Fractional distillation is used to separate
crude oil into fractions with different
boiling points. It can be done industrially
and in the laboratory.
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Fractional distillation of crude oil


Crude oil is separated into fractions by fractional distillation.
1. Oil is heated to about 450 C and pumped
into the bottom of a tall tower called a
fractionating column, where it vaporizes.
2. The column is very hot at the bottom but
much cooler at the top. As the vaporized oil
rises, it cools and condenses.
3. Heavy fractions (containing large molecules)
have a high boiling point and condense near
the bottom of the column.
4. Lighter fractions (containing small molecules)
have a lower boiling point and condense
further up the column.
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How does fractional distillation work?

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Fractional distillation in the lab


Fractional distillation
of crude oil can be
done in the
laboratory by
heating crude oil
and collecting the
vapour produced
at different
temperatures.

fractions collected
previously (at lower
temperatures)

mineral wool
soaked in
crude oil
cooling water
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Order of fractions

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Supply and demand


The amount of each type of fraction obtained by fractional
distillation does not usually match the amount of each
fraction that is needed.
Crude oil often contains more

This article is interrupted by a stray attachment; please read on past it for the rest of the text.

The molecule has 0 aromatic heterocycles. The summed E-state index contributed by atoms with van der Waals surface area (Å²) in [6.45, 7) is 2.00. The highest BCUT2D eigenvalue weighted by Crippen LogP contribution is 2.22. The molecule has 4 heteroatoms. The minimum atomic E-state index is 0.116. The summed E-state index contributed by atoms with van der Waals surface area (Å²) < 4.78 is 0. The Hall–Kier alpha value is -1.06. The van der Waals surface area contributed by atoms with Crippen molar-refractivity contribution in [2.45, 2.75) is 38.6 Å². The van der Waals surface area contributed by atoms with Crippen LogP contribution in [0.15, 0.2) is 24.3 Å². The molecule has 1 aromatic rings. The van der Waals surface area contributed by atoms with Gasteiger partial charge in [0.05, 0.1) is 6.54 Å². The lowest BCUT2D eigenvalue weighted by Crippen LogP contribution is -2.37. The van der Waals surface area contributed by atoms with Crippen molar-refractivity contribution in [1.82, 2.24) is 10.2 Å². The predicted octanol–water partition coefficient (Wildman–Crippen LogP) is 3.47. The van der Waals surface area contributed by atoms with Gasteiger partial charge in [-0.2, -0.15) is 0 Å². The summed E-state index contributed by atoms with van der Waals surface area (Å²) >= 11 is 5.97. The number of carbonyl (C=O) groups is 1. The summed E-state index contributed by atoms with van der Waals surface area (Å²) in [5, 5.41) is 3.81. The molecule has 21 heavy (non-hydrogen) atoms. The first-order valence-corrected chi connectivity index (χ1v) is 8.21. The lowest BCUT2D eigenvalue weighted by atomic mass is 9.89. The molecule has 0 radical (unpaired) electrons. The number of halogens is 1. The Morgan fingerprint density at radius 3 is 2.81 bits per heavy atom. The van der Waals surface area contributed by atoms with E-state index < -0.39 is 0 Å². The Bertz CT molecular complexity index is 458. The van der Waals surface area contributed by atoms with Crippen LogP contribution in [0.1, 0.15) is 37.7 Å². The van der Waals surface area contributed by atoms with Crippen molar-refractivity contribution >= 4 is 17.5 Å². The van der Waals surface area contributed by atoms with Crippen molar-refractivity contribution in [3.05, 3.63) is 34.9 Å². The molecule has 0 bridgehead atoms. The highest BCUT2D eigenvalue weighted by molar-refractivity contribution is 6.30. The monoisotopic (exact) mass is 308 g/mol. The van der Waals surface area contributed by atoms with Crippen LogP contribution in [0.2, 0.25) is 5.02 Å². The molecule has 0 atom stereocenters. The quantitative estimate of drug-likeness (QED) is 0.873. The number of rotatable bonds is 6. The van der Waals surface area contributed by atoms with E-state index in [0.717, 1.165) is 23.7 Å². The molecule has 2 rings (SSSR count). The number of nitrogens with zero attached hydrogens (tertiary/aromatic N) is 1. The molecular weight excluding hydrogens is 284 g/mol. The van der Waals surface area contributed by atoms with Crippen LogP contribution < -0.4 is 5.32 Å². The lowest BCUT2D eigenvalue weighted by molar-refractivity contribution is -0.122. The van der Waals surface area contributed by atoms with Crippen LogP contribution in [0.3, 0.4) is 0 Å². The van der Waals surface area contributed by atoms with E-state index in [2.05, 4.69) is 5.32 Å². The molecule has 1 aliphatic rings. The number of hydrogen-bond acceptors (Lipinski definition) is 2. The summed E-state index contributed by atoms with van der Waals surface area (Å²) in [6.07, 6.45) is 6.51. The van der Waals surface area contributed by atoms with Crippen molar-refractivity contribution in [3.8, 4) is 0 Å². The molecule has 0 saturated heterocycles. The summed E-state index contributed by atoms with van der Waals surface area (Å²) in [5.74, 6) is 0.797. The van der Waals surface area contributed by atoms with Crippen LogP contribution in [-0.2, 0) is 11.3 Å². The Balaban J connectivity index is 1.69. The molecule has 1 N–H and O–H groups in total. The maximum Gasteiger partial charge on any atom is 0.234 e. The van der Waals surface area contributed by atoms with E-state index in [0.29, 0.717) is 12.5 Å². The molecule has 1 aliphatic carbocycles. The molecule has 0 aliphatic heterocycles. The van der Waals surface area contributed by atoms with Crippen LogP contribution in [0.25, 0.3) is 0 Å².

heavier fractions than lighter
fractions. Lighter fractions are
more useful and therefore
more desirable.
The large hydrocarbon molecules
in the heavier fractions can be
broken down into smaller, more
useful, molecules to meet demand
for raw materials for fuels and plastics.
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Catalytic cracking
Large hydrocarbon molecules can be broken down into
smaller molecules using a catalyst. This is called catalytic
cracking, and is an example of a thermal decomposition
reaction.
The hydrocarbon molecules are
heated until they turn into
vapour, and then mixed with a
catalyst. The molecules break
apart, forming smaller alkanes
and alkenes.
Alkenes are reactive molecules
that are used to make plastics and
other chemicals.
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What are alkenes?


Alkenes are a family of hydrocarbon compounds with the
general formula CnH2n.
Alkenes are very similar to alkanes, but they have one
important difference: they contain at least one double
covalent bond between carbon atoms.
The simplest alkene is ethene.
It has the formula C2H4.
The second simplest alkene is
propene. It has the formula
C3H6.
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Cracking decane